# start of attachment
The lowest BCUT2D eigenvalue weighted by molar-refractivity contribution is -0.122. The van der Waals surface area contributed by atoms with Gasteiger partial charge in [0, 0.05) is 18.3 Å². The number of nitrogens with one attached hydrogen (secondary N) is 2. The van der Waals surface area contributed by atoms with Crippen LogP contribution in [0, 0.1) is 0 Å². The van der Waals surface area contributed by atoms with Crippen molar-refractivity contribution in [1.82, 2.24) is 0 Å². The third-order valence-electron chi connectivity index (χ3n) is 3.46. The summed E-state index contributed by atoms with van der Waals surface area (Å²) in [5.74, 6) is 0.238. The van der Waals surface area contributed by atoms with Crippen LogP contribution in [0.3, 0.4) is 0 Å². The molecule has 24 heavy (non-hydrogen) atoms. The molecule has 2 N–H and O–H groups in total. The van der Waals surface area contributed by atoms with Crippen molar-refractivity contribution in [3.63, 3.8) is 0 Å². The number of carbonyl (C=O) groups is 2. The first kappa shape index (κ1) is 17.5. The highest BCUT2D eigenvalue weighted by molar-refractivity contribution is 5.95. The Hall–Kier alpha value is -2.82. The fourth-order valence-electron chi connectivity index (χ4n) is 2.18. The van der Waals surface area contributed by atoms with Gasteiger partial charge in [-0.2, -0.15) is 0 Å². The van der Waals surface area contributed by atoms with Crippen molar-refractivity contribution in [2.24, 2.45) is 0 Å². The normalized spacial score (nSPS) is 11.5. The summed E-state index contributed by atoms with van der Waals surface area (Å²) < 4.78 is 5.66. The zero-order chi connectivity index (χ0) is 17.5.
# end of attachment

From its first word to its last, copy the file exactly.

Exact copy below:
The lowest BCUT2D eigenvalue weighted by molar-refractivity contribution is -0.122. The van der Waals surface area contributed by atoms with Gasteiger partial charge in [0, 0.05) is 18.3 Å². The number of nitrogens with one attached hydrogen (secondary N) is 2. The van der Waals surface area contributed by atoms with Crippen LogP contribution in [0, 0.1) is 0 Å². The van der Waals surface area contributed by atoms with Crippen molar-refractivity contribution in [1.82, 2.24) is 0 Å². The third-order valence-electron chi connectivity index (χ3n) is 3.46. The summed E-state index contributed by atoms with van der Waals surface area (Å²) in [5.74, 6) is 0.238. The van der Waals surface area contributed by atoms with Crippen LogP contribution in [0.3, 0.4) is 0 Å². The molecule has 24 heavy (non-hydrogen) atoms. The molecule has 2 N–H and O–H groups in total. The van der Waals surface area contributed by atoms with Crippen molar-refractivity contribution in [3.63, 3.8) is 0 Å². The number of carbonyl (C=O) groups is 2. The first kappa shape index (κ1) is 17.5. The highest BCUT2D eigenvalue weighted by molar-refractivity contribution is 5.95. The Hall–Kier alpha value is -2.82. The fourth-order valence-electron chi connectivity index (χ4n) is 2.18. The van der Waals surface area contributed by atoms with Gasteiger partial charge in [-0.2, -0.15) is 0 Å². The van der Waals surface area contributed by atoms with Crippen molar-refractivity contribution in [2.24, 2.45) is 0 Å². The normalized spacial score (nSPS) is 11.5. The summed E-state index contributed by atoms with van der Waals surface area (Å²) < 4.78 is 5.66. The zero-order chi connectivity index (χ0) is 17.5.